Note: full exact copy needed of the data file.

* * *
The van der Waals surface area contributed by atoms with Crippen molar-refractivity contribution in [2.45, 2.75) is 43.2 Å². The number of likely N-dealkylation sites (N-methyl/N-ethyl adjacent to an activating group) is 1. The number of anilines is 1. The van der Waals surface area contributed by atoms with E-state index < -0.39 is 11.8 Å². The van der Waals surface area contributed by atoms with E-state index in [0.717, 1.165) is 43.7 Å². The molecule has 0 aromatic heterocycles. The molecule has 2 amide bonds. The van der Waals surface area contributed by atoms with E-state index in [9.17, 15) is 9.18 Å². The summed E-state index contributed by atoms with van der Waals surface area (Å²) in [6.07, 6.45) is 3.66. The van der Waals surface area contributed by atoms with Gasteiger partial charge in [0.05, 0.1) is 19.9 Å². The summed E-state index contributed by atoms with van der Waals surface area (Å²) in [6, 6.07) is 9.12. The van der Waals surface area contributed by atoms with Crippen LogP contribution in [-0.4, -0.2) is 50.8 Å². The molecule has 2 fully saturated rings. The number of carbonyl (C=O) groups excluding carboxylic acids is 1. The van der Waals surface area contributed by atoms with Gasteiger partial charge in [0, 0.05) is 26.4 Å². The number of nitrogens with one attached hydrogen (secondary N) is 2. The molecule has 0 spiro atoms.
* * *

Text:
The van der Waals surface area contributed by atoms with Crippen molar-refractivity contribution in [2.45, 2.75) is 43.2 Å². The number of likely N-dealkylation sites (N-methyl/N-ethyl adjacent to an activating group) is 1. The number of anilines is 1. The van der Waals surface area contributed by atoms with E-state index < -0.39 is 11.8 Å². The van der Waals surface area contributed by atoms with E-state index in [0.717, 1.165) is 43.7 Å². The molecule has 0 aromatic heterocycles. The molecule has 2 amide bonds. The van der Waals surface area contributed by atoms with E-state index in [9.17, 15) is 9.18 Å². The summed E-state index contributed by atoms with van der Waals surface area (Å²) in [6.07, 6.45) is 3.66. The van der Waals surface area contributed by atoms with Gasteiger partial charge in [0.05, 0.1) is 19.9 Å². The summed E-state index contributed by atoms with van der Waals surface area (Å²) in [6, 6.07) is 9.12. The van der Waals surface area contributed by atoms with Crippen LogP contribution in [-0.4, -0.2) is 50.8 Å². The molecule has 2 fully saturated rings. The number of carbonyl (C=O) groups excluding carboxylic acids is 1. The van der Waals surface area contributed by atoms with Gasteiger partial charge in [0, 0.05) is 26.4 Å². The number of nitrogens with one attached hydrogen (secondary N) is 2. The molecule has 0 spiro atoms.